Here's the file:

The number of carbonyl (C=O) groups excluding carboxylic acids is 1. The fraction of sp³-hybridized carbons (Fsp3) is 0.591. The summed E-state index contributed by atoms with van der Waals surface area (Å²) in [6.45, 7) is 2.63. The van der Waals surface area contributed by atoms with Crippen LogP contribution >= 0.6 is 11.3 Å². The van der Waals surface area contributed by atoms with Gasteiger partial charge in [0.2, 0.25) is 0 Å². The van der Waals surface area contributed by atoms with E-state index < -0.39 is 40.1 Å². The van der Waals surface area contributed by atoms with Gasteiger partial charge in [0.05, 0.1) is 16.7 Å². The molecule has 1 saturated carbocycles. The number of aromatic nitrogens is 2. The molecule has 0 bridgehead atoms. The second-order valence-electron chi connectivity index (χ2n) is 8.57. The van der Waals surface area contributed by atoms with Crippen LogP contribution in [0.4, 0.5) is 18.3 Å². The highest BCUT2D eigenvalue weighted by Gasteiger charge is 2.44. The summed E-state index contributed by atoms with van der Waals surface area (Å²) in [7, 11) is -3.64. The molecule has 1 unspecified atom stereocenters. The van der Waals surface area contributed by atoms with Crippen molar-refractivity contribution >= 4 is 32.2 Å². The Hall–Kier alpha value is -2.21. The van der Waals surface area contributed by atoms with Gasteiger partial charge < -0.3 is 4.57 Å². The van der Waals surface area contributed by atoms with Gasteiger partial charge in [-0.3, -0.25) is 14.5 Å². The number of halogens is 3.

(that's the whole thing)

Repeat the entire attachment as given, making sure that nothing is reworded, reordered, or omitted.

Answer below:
The number of carbonyl (C=O) groups excluding carboxylic acids is 1. The fraction of sp³-hybridized carbons (Fsp3) is 0.591. The summed E-state index contributed by atoms with van der Waals surface area (Å²) in [6.45, 7) is 2.63. The van der Waals surface area contributed by atoms with Crippen LogP contribution >= 0.6 is 11.3 Å². The van der Waals surface area contributed by atoms with Gasteiger partial charge in [0.2, 0.25) is 0 Å². The van der Waals surface area contributed by atoms with E-state index < -0.39 is 40.1 Å². The van der Waals surface area contributed by atoms with Gasteiger partial charge in [0.05, 0.1) is 16.7 Å². The molecule has 1 saturated carbocycles. The number of aromatic nitrogens is 2. The molecule has 0 bridgehead atoms. The second-order valence-electron chi connectivity index (χ2n) is 8.57. The van der Waals surface area contributed by atoms with Crippen LogP contribution in [0.4, 0.5) is 18.3 Å². The highest BCUT2D eigenvalue weighted by Gasteiger charge is 2.44. The summed E-state index contributed by atoms with van der Waals surface area (Å²) in [7, 11) is -3.64. The molecule has 1 unspecified atom stereocenters. The van der Waals surface area contributed by atoms with Crippen molar-refractivity contribution >= 4 is 32.2 Å². The Hall–Kier alpha value is -2.21. The van der Waals surface area contributed by atoms with Gasteiger partial charge < -0.3 is 4.57 Å². The van der Waals surface area contributed by atoms with Gasteiger partial charge in [-0.3, -0.25) is 14.5 Å². The number of halogens is 3.